Washington, DC: National Aeronautics and Space Administration, Innovative Partnerships Program, 2005. Presumed First Edition, First printing thus. Wraps. Format 8.5 inches by 11 inches oblong. 167,  pages. Wraps. Profusely illustrated (many in color). Maps, Cover slightly worn and soiled. Foreword by Administrator Michael D. Griffin. Michael Douglas Griffin (born November 1, 1949) is an American physicist and aerospace engineer. He served as Administrator of NASA, the U.S. space agency, from April 13, 2005, to January 20, 2009. As NASA Administrator Griffin oversaw such areas as the future of human spaceflight, the fate of the Hubble telescope and NASA's role in understanding climate change. In April 2009 Griffin, who has an academic background, was named eminent scholar and a professor of mechanical and aerospace engineering at the University of Alabama in Huntsville. Griffin had worked at NASA prior to serving as NASA Administrator, including as Associate Administrator for Exploration. When he was nominated as NASA chief, he was head of the Space Department at the Johns Hopkins University Applied Physics Laboratory (APL) in Laurel, Maryland. While he describes himself modestly as a "simple aerospace engineer from a small town", Griffin has held several high-profile political appointments. In 2007 he was included in the TIME 100, the magazine's list of the 100 most influential people. Introduction by Merle McKenzie, Acting Director, Innovative Partnerships Program. She had previously been manager of JPL's Technology Transfer and Commercialization Program.
Washington, DC: National Aeronautics and Space Administration, Office of Aerospace Technology, Commercial Technology Division, 2001. Presumed First Edition, First printing thus. Wraps. Quarto, 133,  pages. Wraps. Profusely illustrated (most in color). Maps, Cover slightly worn and soiled. Special Millennium Feature. Foreword by Administrator Daniel S. Goldin. Daniel Saul Goldin (born July 23, 1940) served as the 9th and longest-tenured Administrator of NASA from April 1, 1992, to November 17, 2001. He was appointed by President George H. W. Bush and also served under Presidents Bill Clinton and George W. Bush. He began his career at NASA's Lewis Research Center in Cleveland, Ohio that year, and worked on electric propulsion systems for human interplanetary travel. Goldin left NASA a few years later to work at the TRW Space and Technology Group in Redondo Beach, California. During a 25-year career at TRW, Goldin eventually became Vice President and General Manager and led projects that conceptualized and produced advanced communication spacecraft, space technologies, and scientific instruments. When Goldin returned to NASA as administrator, he pioneered the "faster, better, cheaper" approach that proposed NASA could cut costs while still delivering a wide variety of aerospace programs. Introduction by Robert L. Norwood, Director, Commercial Technology Division.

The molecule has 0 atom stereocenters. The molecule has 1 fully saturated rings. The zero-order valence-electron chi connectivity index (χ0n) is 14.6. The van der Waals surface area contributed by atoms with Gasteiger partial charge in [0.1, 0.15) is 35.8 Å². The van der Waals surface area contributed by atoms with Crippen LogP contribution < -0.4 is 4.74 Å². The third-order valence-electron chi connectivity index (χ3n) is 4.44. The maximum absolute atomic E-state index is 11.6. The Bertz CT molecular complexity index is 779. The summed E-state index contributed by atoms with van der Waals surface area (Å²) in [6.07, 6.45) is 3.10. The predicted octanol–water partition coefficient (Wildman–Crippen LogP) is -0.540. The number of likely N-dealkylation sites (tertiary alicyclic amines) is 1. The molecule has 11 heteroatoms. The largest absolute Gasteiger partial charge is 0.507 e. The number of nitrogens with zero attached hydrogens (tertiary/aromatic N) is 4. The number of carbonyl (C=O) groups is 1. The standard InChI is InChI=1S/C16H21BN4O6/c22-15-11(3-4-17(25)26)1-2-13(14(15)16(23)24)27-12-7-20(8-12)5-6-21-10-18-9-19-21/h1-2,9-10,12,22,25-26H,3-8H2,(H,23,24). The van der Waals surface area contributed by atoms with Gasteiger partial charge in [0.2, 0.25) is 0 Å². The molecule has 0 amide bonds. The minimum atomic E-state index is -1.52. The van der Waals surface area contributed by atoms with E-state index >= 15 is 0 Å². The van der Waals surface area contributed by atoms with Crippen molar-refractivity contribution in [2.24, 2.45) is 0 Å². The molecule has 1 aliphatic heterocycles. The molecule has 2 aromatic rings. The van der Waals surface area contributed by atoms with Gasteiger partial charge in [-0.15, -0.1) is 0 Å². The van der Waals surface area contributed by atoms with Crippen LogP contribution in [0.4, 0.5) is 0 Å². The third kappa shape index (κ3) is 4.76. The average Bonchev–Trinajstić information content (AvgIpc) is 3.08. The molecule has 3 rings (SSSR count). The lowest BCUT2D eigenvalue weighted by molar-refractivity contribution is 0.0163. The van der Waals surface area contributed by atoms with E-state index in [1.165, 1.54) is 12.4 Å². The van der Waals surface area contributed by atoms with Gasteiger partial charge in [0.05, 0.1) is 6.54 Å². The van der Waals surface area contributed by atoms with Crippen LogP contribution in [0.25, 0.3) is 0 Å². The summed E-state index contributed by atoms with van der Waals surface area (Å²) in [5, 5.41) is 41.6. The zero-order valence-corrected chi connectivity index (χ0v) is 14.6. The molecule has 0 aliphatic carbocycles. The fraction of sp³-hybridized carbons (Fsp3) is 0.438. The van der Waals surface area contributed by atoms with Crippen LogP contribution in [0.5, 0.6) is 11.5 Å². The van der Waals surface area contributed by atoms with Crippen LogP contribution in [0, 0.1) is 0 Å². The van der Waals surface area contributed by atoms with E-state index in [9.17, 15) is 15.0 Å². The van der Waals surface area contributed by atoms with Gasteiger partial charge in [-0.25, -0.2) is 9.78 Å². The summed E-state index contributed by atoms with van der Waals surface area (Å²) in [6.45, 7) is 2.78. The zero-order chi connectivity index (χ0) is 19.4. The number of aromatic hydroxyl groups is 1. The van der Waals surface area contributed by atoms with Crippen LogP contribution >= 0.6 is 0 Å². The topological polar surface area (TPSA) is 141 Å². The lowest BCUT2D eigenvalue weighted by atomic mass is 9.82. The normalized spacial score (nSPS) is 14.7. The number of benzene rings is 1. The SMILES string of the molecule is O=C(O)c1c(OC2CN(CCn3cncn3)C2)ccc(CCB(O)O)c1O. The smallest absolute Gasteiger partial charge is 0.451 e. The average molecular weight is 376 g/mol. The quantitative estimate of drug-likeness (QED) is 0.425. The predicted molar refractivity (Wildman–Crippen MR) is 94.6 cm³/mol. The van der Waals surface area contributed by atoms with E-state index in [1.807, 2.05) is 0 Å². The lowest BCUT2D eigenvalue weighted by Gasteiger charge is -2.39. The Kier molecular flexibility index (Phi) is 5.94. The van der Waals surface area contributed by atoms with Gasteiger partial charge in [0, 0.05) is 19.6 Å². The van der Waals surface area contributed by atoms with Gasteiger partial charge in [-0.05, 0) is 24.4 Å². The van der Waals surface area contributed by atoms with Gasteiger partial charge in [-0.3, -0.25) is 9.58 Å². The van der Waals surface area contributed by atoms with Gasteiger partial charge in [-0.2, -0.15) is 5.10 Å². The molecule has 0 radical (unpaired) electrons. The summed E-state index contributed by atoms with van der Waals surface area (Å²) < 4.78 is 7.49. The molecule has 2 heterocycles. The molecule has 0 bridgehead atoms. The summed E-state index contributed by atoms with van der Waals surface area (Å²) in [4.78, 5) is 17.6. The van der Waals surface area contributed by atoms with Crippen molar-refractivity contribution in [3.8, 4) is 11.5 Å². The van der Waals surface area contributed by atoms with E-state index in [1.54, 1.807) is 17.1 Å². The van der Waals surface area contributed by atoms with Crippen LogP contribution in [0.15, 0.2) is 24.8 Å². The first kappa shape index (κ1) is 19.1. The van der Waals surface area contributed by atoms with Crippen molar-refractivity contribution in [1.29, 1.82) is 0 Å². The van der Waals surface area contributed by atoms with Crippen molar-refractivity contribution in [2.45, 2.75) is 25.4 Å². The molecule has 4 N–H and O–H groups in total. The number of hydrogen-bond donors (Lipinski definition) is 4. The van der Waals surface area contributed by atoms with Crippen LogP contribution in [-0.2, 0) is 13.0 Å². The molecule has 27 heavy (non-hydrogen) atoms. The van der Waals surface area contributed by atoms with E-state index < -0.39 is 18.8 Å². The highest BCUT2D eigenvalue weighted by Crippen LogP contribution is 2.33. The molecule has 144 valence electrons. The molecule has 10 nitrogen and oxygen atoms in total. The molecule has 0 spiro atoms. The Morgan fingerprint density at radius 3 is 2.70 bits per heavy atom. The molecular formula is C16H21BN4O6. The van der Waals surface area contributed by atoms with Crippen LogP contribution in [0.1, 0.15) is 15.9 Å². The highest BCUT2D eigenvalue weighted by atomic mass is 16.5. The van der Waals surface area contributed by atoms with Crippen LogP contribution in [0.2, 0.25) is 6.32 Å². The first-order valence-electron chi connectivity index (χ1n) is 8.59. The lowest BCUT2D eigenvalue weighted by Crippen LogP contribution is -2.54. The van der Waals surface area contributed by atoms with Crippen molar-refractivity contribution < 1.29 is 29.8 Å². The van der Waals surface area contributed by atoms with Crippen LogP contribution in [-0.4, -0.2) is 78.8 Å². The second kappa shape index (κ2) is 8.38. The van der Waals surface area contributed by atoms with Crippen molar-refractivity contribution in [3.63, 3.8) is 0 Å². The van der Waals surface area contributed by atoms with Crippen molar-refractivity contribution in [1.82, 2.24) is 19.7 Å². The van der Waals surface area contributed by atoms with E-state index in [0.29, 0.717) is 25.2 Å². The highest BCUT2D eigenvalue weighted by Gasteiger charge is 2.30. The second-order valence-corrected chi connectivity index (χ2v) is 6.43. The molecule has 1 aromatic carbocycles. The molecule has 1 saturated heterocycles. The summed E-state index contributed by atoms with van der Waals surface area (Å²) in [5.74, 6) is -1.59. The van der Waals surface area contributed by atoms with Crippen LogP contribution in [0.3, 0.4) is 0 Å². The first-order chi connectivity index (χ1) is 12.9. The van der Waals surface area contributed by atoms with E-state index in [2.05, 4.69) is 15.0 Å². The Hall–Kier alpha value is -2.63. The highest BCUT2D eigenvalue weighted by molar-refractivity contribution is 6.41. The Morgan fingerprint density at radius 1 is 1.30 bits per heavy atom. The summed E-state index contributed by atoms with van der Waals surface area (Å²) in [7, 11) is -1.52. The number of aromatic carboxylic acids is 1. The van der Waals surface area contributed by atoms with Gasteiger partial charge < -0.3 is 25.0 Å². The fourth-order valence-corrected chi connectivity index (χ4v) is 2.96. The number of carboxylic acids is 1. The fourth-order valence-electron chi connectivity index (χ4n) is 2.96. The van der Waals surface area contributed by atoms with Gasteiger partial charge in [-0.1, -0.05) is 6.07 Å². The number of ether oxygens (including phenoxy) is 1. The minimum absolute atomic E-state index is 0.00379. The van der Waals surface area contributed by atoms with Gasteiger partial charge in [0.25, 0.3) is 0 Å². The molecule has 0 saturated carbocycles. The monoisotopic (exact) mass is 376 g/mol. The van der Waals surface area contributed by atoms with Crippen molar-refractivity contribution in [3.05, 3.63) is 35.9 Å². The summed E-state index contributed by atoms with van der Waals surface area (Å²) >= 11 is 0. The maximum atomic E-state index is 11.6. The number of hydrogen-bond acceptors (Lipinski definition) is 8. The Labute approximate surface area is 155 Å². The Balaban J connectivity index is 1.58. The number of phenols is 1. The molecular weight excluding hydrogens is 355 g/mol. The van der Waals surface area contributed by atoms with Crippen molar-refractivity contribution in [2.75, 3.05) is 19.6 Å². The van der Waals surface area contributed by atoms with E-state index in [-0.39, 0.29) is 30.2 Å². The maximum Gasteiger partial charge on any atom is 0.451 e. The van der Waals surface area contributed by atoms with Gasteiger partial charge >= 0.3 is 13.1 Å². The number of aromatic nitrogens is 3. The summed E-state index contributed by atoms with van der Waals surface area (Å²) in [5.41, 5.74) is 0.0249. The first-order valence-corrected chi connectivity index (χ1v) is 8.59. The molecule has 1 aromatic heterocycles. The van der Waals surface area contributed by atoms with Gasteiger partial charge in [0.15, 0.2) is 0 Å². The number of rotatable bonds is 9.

Washington, DC: National Aeronautics and Space Administration, Office of Aerospace Technology, Commercial Technology Division, 2004. Presumed First Edition, First printing thus. Wraps. Quarto, 137,  pages. Wraps. Profusely illustrated (most in color). Maps, Cover slightly worn and soiled. Foreword by Administrator Sean O'Keefe. Sean Charles O'Keefe (born January 27, 1956) is the university professor at Syracuse University Maxwell School, former chairman of Airbus Group, Inc., former Secretary of the Navy, former Administrator of NASA, and former chancellor of Louisiana State University (LSU). He is a former member of the board of directors of DuPont. O'Keefe became NASA administrator on December 21, 2001 after the United States Senate confirmed his nomination. He came to NASA without formal training in science or engineering (as was the case with James E. Webb who was NASA administrator from 1961 to 1968). O'Keefe's tenure at NASA can be divided into roughly three equal periods, each marked by a single problem or event of overriding importance:; in the period December 2001 through January 2003, O'Keefe eliminated a $5 billion cost overrun in the construction of the International Space Station. In 2003 the Space Shuttle Columbia accident and its aftermath. From January 2004 through February 2005, O'Keefe reorganized NASA to start working on President George W. Bush's newly announced Vision for Space Exploration to send humans to the Moon and Mars. Introduction by Benjamin Neumann, Program Director, Innovative Partnerships Program.